Sargassum is a floating brown algae we see in the warmer months in our part of the Gulf.  It is first an algae, not a true plant.  Algae lack roots, stems, and leaves.  They produce no cones, fruit nor flowers with seeds.  They are nonvascular, meaning they lack a system of vein-like tubes that move water around the plant.  Plants usually do have these tubes.  They are not called arteries and veins as they are in animals, but rather xylem and phloem.  Because algae lack this circulation system, they live emersed in the water.  Since they lack true roots they anchor to hard substrate, like rocks and coral, using a suction type apparatus called a holdfast.  The flexible, herbaceous stipe, analogous to the stem, flows in the current extending their blades (analogous to leaves) into the light.  Like plants, algae require water, carbon dioxide, and sunlight to photosynthesize their food.  Because of this they need to live in relatively shallow water, and they need a rocky bottom to attach their holdfast to.  We have little hard bottom and therefore less of the classic algae you read about in other parts of the world.

Notice the small air bladders on this Sargassum weed. These are used by the algae to remain near the sunlit waters of the open Gulf.

 

Sargassum has a different plan to deal with this problem.  They float.  When you look at this seaweed on the beach you will notice they have numerous small circular air bladders called pneumatophores.  These air bladders allow Sargassum to float in the sunlit waters of the Gulf and not worry about how, or where, they would attach their holdfast.

 

Large mats of Sargassum can be found floating out in the open Gulf and these mats provide a fantastic habitat for many small and large marine creatures.  There are sargassum crabs, sargassum shrimp, and even a sargassum sea horse.  There is a small filefish and a frogfish known as the sargassum fish.  It is the target for baby sea turtles that successfully made it from the beach, through the surf, and into the open Gulf without being consumed.  Here they will live and feed for many months at which time they are large enough to venture back out.  Larger fish often seek out these mats searching for food, and fishermen seek the mats knowing that larger fish are probably in the area.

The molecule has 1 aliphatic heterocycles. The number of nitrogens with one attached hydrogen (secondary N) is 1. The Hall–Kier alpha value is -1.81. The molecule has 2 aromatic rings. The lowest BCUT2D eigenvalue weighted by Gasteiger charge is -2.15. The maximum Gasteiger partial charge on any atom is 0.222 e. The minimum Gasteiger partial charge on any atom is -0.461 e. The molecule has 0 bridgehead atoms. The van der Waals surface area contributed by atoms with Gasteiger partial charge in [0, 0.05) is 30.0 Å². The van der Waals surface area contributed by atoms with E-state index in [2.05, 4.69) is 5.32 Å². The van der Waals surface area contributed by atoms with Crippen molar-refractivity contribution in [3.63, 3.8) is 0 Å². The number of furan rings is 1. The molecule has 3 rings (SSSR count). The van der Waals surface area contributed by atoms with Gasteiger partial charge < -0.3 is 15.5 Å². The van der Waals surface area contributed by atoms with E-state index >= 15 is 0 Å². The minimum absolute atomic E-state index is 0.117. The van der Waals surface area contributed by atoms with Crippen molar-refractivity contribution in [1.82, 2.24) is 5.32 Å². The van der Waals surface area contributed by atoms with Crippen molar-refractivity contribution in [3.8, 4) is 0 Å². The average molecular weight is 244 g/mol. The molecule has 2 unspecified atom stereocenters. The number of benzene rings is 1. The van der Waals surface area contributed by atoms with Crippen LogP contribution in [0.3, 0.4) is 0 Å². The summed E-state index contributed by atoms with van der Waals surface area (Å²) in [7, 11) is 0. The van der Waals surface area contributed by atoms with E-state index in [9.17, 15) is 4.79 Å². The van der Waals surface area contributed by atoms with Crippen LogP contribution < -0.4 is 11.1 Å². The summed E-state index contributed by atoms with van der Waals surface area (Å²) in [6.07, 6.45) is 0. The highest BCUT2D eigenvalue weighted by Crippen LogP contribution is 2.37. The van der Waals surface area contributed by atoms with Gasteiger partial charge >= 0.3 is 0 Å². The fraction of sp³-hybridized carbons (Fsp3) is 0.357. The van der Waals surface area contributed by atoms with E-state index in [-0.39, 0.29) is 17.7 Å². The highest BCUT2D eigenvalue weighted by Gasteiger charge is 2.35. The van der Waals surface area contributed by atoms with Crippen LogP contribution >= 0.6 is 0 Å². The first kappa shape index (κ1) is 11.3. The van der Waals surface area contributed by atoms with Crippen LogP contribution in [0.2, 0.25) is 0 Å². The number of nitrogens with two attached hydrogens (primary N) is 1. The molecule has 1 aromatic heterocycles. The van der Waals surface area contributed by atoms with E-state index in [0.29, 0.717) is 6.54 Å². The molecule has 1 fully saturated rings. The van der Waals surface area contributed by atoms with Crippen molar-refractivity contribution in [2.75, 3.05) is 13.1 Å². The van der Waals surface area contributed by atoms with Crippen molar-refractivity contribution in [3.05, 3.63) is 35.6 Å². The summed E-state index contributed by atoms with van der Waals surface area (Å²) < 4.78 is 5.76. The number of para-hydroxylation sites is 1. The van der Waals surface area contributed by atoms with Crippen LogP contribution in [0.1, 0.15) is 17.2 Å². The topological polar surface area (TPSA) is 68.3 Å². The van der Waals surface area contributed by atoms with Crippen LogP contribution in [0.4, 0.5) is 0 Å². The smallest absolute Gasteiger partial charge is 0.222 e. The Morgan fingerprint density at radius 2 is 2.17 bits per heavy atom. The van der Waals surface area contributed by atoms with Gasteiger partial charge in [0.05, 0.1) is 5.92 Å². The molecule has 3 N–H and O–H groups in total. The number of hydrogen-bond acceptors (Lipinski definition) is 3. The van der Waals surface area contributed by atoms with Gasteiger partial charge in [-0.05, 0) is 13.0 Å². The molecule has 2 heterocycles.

These mats of Sargassum get caught in the large ocean currents and find their way to the middle of the Atlantic.  Here the ocean is calm, like the eye of a hurricane, and huge mats of Sargassum can be found piled up.  Christopher Columbus found this massive expanse of Sargassum while crossing the Atlantic.  Because it was calm here, and the Sargassum so thick, his ships became becalmed and he noted in his log to avoid this place, which was then called the “Sargasso Sea”.

 

On today’s hike there was quite a bit of this seaweed washed ashore.  Most of the marine life living in the seaweed sense the waves and the impending beaching, and jettison for mats further offshore.  So, you usually do not find many creatures in the seaweed washed ashore, but sometimes you do.  You can take a small dip net out deeper and grab some still floating and you may have better luck.  Today, I explored what was washed ashore and did not find much.  I did find a lot of plastic, and those who study Sargassum ecology will tell there is a lot of plastic debris caught up in the Sargassum mats.  Today I noticed a lot of bottle caps.  Not many bottles, but lots of bottle caps.  As many others do, we encourage everyone to dispose of the garbage properly.  I read this week of a manatee found near Mobile Bay earlier this year who died of cold stress but had swallowed a plastic bag, which was caught in his throat.  Marine debris kills.  Please dispose of your trash properly.

This crab pot float was one of several debris items washed in with the sargassum.

 

Heading inland to the dune field I heard sirens.  The beach patrol was answering a call.  I am not sure where, nor what the issue was, but these again are sounds I do not usually hear when hiking early and late in the day.  There are currents in the Gulf that can suck you out to sea, and each year we have visitors drown not knowing where these currents are, or how to get out of them if they are caught in one.  Pay attention to the colored flags and be careful.  I never saw, nor heard, an ambulance follow the beach patrol.  So, I am guessing everyone was okay on this call.